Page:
TLDR: See our bull/bear cases at the beginning of the letter. Overall on-chain dynamics do not point to us entering a “bear market” and the “macro” of Bitcoin still looks strong. Derivatives data shows a large build-up of OI, that will likely get released at some point, just not sure exactly when. Would love to see some kind of OI wipeout followed by a regime of negative/mixed funding similar to post-September into Q4 of last year. Possibility we could see a “darth maul” type candle that wipes out both longs and shorts. Just depends on positioning and the actions we see as the event would theoretically unfold, similar to the untying of a balloon effect we described.
At certain times different parts of our analysis are weighted differently depending on the unique scenario. At this time we are weighing a larger portion of our outlook to legacy markets and overall macro.
Despite the Nasdaq only down 0.33% for the week as of Thursday’s close, this week we’ve seen dangerous price action in many tech stocks.
Thursday showed us some potentially promising action for QQQ, gapping down to open below Wednesday’s close and then reversing to close inside of Wednesday’s range. This is what we call an “oops reversal” and it sometimes marks the bottom in a correction.
The oops reversal is a sign that someone made a mistake. People often put their sell stops at the previous day’s lows. So when the Q’s opened up below that low, it automatically triggered their order to sell. When another buyer stepped in to accumulate, people bought back their shares fueling a move off the bottom.
But I’m not totally convinced that Thursday was our bottom. I like to see price supported by previous price structure, or at least a moving average of it. The most logical place to find support is around the high before the previous correction on September 7th at $382.78.
We can also use volume weighted average price (VWAP) and anchor it to that previous high. This gives us the average price shareholders have paid for QQQ since it made that high. This is a common place for portfolio managers to add to a position as they can then say they paid an average price for the stock.
Anchored VWAP off the Sep. 7 highs is currently at $381.89, just above the 50 day SMA at $380.56. This seems like a healthier place to put in a bottom, but nothing to do but wait and see.
A/D Line (Marketsmith)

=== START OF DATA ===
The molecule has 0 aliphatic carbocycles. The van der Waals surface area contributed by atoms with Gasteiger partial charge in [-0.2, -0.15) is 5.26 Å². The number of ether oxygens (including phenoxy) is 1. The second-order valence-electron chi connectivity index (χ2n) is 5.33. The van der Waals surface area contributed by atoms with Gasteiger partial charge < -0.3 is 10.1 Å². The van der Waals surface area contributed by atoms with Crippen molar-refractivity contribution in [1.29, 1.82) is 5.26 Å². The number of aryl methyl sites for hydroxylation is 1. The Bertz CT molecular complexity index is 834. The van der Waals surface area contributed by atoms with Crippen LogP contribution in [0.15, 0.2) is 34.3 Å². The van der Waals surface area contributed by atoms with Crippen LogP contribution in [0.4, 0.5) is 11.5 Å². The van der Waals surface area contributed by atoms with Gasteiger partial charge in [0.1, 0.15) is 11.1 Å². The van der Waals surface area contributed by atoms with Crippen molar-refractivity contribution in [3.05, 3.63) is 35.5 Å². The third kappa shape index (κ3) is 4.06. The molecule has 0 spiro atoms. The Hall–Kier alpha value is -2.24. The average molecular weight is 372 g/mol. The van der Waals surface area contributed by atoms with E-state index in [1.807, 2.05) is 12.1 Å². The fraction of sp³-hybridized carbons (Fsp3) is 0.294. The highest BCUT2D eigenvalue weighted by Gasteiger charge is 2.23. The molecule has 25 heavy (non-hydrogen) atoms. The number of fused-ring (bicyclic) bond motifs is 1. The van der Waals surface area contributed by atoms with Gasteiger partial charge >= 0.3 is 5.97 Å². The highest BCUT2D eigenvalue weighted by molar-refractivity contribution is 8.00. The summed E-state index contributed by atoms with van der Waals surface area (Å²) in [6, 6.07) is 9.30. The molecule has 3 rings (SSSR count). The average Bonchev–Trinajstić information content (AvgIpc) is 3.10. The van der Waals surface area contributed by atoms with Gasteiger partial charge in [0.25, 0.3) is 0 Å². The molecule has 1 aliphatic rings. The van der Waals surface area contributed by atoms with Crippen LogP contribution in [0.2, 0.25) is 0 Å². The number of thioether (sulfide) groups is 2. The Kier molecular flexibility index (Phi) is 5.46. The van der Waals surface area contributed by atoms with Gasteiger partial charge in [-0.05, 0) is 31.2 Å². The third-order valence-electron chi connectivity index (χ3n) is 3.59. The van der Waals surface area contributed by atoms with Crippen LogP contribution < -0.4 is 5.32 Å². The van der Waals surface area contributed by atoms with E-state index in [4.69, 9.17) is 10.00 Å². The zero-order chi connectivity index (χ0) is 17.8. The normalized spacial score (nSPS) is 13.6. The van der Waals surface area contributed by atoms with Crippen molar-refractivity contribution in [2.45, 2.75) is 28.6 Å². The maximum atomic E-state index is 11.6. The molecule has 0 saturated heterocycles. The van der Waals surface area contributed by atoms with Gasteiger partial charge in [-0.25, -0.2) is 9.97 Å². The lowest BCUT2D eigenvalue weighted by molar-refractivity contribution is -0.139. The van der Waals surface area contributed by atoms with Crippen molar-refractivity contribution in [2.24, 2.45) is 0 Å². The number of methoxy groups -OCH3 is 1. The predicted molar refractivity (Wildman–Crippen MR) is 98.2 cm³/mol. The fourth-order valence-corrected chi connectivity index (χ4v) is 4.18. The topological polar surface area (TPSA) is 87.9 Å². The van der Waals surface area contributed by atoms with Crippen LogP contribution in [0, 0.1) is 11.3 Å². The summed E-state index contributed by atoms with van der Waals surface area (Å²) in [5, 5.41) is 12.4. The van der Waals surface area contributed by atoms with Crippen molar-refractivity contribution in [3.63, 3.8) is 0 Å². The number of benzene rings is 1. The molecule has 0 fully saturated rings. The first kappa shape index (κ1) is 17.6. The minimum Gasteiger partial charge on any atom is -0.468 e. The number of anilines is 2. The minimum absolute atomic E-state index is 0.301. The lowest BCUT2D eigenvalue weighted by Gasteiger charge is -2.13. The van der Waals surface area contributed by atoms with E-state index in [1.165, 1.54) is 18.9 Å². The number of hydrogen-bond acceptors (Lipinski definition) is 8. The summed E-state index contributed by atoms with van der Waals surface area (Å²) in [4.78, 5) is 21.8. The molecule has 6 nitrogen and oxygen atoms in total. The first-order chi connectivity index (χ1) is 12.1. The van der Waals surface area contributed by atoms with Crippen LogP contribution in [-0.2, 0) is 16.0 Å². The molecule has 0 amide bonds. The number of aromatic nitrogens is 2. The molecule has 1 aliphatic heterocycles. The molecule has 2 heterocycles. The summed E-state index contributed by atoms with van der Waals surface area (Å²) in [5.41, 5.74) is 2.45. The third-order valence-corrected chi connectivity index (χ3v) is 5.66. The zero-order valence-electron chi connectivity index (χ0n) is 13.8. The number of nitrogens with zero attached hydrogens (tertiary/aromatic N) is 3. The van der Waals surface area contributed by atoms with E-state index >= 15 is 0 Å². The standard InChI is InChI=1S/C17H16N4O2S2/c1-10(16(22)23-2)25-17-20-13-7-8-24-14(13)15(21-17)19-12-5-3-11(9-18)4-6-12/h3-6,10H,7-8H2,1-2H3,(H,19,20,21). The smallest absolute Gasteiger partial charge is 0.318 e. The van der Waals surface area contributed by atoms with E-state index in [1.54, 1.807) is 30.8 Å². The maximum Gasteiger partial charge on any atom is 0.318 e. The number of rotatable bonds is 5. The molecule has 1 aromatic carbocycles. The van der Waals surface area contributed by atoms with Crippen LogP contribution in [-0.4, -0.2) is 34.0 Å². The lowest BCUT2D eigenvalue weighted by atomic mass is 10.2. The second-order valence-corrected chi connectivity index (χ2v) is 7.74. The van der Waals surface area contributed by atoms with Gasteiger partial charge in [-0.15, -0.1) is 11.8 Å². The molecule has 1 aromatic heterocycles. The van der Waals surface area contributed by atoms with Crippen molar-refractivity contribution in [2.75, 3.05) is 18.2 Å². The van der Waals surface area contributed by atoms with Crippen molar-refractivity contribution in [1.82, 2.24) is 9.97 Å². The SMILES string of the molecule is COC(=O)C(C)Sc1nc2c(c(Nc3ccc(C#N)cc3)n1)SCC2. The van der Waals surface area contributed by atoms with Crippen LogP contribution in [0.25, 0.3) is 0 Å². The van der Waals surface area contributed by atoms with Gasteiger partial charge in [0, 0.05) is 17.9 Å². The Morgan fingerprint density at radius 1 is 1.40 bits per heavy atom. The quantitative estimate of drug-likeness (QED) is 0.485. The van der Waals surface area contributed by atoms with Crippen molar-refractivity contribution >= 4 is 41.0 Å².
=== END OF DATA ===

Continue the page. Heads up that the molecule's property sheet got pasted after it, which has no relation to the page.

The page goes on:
This week we’ve seen a continuation of declining breadth. The Nasdaq’s A/D line, discussed last week, continued downwards this week with price following suit.
When price and breadth fall together, we can say with confidence that there’s a true flush out occurring in the index. This is something that is necessary to create a new class of buyers at the bottom, whenever that occurs.
In my opinion, Coinbase is at a serious make-or-break price level here. As of Thursday, VWAP anchored off its IPO day sits at $286.01. We closed below it Thursday, so it would be encouraging to see COIN get back above that level before we close this week.
We also have previous resistance from Sept. 3rd at $280.61, this is another logical place to find support. Be sure to keep an eye on those key levels when determining the overall trend in COIN.
Downward Difficulty Adjustment
Last Sunday morning, Bitcoin saw its first downward difficulty adjustment since the China mining ban this past summer. If you are new to mining, a downward difficulty adjustment occurs when net hash rate is leaving the network. Bitcoin’s difficulty algorithmically adjusts roughly every 2 weeks (2,016 blocks).
This past weekend's downward adjustment was partially caused by some mining pools including Binance Pool, F2pool, Poolin and ViaBTC facing a technical issue caused by domain name system (DNS) “pollution”. After a few days, most of these issues were quickly resolved by using work arounds like VPNs.
Bitcoin hash ribbons can be used to accurately confirm significant drops in hash rate. This can occur for a wide variety of reasons (China mining ban, halving events, significant price drop, or DNS issues).
Looking at the Glassnode chart below, Bitcoin has had four “miner capitulations” since January 1st, 2020. While we did just have a slight drop in difficulty (indicating hash rate has dropped), there is minimal evidence that suggests we will see any form of real miner capitulation. Hash rate has a very high probability of continuing to grow due to how profitable it has been to deploy ASICs and keep them plugged in.
Fees % of Block Reward
Since this summer, the mempool has been fairly dead. For reference, the mempool contains all of the potential transactions that have been broadcasted, but not yet written to the Bitcoin blockchain.
During times of high usage / volatility, the mempool can get congested, incentivizing users of bitcoin to pay higher fees to get in the next block (to speed up their transaction finality).
Fees as a % of the block reward is a relevant metric for miners because if fees are high then miners become increasingly more profitable. In the chart below, you can see back in April of 2021 that fees became 20% of the total block reward. Of course, more recently, fees have dropped significantly.
This isn’t necessarily a bad thing. Miners would be happier if fees were higher, but they are still highly profitable at today's bitcoin price.
Disclaimer: Not financial advice, for informational purposes only